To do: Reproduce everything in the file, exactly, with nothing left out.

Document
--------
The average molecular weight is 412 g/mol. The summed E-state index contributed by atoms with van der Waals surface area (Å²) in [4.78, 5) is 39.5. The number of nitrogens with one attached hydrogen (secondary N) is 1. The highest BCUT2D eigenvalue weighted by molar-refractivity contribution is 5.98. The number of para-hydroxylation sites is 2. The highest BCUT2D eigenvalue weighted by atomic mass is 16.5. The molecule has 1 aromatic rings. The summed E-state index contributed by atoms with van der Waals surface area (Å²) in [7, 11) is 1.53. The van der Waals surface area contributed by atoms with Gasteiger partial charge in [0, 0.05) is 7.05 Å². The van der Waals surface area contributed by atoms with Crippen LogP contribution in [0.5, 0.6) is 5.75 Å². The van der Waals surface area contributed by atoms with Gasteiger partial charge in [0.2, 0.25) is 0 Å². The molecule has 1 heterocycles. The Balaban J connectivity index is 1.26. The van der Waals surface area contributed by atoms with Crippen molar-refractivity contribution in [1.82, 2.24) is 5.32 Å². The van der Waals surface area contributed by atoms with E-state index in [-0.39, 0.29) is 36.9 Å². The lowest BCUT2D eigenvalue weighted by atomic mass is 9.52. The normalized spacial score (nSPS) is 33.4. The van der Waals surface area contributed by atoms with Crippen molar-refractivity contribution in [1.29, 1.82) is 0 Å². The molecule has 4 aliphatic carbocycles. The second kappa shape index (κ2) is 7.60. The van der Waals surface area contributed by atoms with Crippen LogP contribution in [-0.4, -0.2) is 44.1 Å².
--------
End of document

The average molecular weight is 412 g/mol. The summed E-state index contributed by atoms with van der Waals surface area (Å²) in [4.78, 5) is 39.5. The number of nitrogens with one attached hydrogen (secondary N) is 1. The highest BCUT2D eigenvalue weighted by molar-refractivity contribution is 5.98. The number of para-hydroxylation sites is 2. The highest BCUT2D eigenvalue weighted by atomic mass is 16.5. The molecule has 1 aromatic rings. The summed E-state index contributed by atoms with van der Waals surface area (Å²) in [7, 11) is 1.53. The van der Waals surface area contributed by atoms with Gasteiger partial charge in [0, 0.05) is 7.05 Å². The van der Waals surface area contributed by atoms with Crippen LogP contribution in [0.5, 0.6) is 5.75 Å². The van der Waals surface area contributed by atoms with Gasteiger partial charge in [0.2, 0.25) is 0 Å². The molecule has 1 heterocycles. The Balaban J connectivity index is 1.26. The van der Waals surface area contributed by atoms with Crippen molar-refractivity contribution in [1.82, 2.24) is 5.32 Å². The van der Waals surface area contributed by atoms with E-state index in [-0.39, 0.29) is 36.9 Å². The lowest BCUT2D eigenvalue weighted by atomic mass is 9.52. The normalized spacial score (nSPS) is 33.4. The van der Waals surface area contributed by atoms with Crippen molar-refractivity contribution in [1.29, 1.82) is 0 Å². The molecule has 4 aliphatic carbocycles. The second kappa shape index (κ2) is 7.60. The van der Waals surface area contributed by atoms with Crippen LogP contribution in [-0.4, -0.2) is 44.1 Å².